By Will Chamblee | Sports Writer
All-University Sing, a longstanding tradition that is integral to the Baylor experience, has somehow managed to survive the pandemic. Sing has been performed for 67 consecutive years and will most likely continue for its 68th, but due to the ongoing pandemic and the restrictions Baylor Student Activities will have to impose because of it, All-University Sing should not happen this year.
I would like to start by acknowledging that All-University Sing is an important part of Baylor, and I certainly understand why it is special to so many people. It is a wonderful way for students and organizations to show off their talents to fellow students, faculty and alumni.
But due to COVID-19, Sing is not the same, at least for this year. Baylor Student Activities will have to place restrictions that significantly limit acts. Based on how Pigskin Revue was done this past semester, there will most likely be a limited amount of people allowed per act, and those people will have to wear masks. Social distancing will also most likely be enforced during the act and there will be a notable lack of a live audience or band.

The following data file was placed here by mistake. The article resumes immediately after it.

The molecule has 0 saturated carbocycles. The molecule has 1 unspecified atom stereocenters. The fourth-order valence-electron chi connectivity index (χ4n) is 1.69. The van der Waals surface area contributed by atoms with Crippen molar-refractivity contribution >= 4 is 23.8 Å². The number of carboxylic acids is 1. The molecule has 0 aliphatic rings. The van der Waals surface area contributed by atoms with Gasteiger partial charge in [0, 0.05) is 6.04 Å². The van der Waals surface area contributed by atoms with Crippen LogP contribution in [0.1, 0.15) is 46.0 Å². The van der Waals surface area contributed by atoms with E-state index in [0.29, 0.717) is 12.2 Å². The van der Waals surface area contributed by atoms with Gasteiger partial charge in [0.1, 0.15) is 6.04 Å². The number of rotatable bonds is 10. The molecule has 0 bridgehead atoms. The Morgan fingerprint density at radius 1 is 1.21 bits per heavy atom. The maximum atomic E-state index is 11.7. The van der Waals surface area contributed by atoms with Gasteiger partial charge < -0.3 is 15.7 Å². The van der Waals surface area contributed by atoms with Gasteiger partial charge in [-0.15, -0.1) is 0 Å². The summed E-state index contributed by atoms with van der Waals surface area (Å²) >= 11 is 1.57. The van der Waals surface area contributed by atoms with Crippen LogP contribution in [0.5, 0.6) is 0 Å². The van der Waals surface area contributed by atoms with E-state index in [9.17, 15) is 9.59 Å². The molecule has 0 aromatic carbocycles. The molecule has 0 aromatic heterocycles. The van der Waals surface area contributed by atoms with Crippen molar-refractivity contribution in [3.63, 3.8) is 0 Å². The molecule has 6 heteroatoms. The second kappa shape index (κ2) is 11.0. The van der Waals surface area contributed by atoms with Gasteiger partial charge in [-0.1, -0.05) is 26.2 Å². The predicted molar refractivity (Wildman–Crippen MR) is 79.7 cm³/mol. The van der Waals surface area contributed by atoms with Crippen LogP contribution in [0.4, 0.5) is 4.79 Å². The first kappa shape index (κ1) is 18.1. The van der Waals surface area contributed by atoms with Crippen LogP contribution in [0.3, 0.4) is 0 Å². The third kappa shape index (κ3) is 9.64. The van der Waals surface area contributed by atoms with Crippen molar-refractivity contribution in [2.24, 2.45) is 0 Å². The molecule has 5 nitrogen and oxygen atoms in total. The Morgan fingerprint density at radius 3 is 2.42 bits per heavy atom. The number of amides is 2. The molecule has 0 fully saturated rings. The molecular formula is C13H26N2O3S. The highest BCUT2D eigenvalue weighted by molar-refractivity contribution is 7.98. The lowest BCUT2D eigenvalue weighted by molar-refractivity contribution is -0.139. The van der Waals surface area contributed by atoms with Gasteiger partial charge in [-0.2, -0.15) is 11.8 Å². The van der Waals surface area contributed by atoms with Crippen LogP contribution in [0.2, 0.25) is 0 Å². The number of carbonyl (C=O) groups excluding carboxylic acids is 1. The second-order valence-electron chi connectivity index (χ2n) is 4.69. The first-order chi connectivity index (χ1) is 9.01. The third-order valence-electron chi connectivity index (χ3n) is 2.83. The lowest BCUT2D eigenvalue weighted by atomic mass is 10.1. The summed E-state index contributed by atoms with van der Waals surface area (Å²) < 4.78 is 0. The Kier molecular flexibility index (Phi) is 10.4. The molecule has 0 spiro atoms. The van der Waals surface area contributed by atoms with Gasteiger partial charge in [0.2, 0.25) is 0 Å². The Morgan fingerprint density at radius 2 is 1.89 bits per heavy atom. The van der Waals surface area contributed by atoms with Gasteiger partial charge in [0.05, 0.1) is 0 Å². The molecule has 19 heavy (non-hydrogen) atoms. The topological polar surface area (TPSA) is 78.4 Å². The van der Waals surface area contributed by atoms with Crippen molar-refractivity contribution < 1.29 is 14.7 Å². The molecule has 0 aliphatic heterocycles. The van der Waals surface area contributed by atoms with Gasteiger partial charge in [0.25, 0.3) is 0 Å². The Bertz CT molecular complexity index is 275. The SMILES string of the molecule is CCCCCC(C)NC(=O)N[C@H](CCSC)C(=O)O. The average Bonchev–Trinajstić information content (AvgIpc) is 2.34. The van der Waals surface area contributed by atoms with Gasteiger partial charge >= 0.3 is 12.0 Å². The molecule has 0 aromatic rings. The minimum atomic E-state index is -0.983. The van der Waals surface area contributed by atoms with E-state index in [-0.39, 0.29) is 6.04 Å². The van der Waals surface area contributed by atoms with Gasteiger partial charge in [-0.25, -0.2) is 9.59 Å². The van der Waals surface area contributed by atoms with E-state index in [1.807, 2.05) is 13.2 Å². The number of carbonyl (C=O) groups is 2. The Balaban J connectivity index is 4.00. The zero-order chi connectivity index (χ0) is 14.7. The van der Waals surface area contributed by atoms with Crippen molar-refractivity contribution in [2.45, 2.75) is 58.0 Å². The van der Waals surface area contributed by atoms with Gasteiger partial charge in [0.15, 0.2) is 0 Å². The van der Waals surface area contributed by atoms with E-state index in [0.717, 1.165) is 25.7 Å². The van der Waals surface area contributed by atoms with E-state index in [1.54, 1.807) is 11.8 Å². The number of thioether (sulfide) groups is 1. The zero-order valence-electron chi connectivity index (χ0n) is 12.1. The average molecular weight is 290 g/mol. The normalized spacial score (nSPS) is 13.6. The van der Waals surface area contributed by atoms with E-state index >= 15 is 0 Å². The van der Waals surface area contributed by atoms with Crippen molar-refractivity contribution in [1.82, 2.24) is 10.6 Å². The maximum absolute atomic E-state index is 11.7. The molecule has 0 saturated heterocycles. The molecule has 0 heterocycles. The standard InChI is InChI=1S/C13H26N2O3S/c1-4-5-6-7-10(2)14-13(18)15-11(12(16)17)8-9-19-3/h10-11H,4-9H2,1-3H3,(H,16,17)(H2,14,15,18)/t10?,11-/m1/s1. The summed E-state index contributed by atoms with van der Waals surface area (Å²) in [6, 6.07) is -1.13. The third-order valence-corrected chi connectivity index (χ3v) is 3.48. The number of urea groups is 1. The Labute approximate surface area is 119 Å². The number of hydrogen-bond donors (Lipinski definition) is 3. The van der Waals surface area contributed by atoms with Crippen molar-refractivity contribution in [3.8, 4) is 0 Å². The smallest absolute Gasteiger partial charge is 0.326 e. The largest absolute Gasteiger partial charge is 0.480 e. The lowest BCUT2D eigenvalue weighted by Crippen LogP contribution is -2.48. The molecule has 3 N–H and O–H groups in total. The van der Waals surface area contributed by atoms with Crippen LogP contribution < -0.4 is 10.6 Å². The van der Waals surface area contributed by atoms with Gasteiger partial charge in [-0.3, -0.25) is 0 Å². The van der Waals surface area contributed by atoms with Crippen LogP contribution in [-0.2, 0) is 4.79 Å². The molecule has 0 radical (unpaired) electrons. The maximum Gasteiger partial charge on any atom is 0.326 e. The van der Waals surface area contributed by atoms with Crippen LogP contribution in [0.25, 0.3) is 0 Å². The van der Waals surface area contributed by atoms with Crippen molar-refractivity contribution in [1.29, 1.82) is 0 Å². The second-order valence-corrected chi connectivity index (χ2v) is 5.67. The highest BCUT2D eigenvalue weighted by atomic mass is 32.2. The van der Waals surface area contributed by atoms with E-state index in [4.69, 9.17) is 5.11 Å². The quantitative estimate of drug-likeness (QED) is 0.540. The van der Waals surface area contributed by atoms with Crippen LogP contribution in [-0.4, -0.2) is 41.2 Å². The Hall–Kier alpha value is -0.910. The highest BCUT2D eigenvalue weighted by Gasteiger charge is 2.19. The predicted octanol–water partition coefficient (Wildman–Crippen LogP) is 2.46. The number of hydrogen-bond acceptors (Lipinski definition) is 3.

These restrictions take away what makes Sing special, memorable and worthwhile. It will be hard, dare I say impossible, for organizations to produce an act that will be up to the traditional standards of Sing and worth the price of admission.
This is not the fault of the organizations or acts, but simply a by-product of the tight restrictions. This is also not to say that any restrictions placed by Baylor Student Activities are a bad thing. In this pandemic, they are completely necessary to ensure student safety.
Personally, this leads me to the conclusion that Sing should not happen this year. What is the point of Sing if it will be a shadow of what it has been in recent years? Furthermore, having Sing is hypocritical, considering Baylor’s general policies about social distancing and what campus events are allowed.
In general, Baylor has made odd exceptions to their COVID-19 policies throughout the past semester. Greek life is not allowed to have gatherings over 10 people, yet Baylor is okay with having over 2,000 people pack into McLane Stadium’s student section? A moratorium that was placed until February 7 must be followed by all organizations, except for Baylor men’s and women’s basketball, who can have 500 students pile into the Ferrell Center.
Baylor’s confusing stance on the virus continues with Sing. It will be incredibly difficult to ensure that acts are staying socially distanced during performances, and Sing itself is not even remotely conducive to social distancing.
One can only speculate why Baylor has seemingly ignored COVID-19 for certain events while being incredibly strict on others. When the vaccine becomes more widely distributed to students on campus, then it may be an appropriate time to have Sing. But having Sing in the current state of affairs is folly.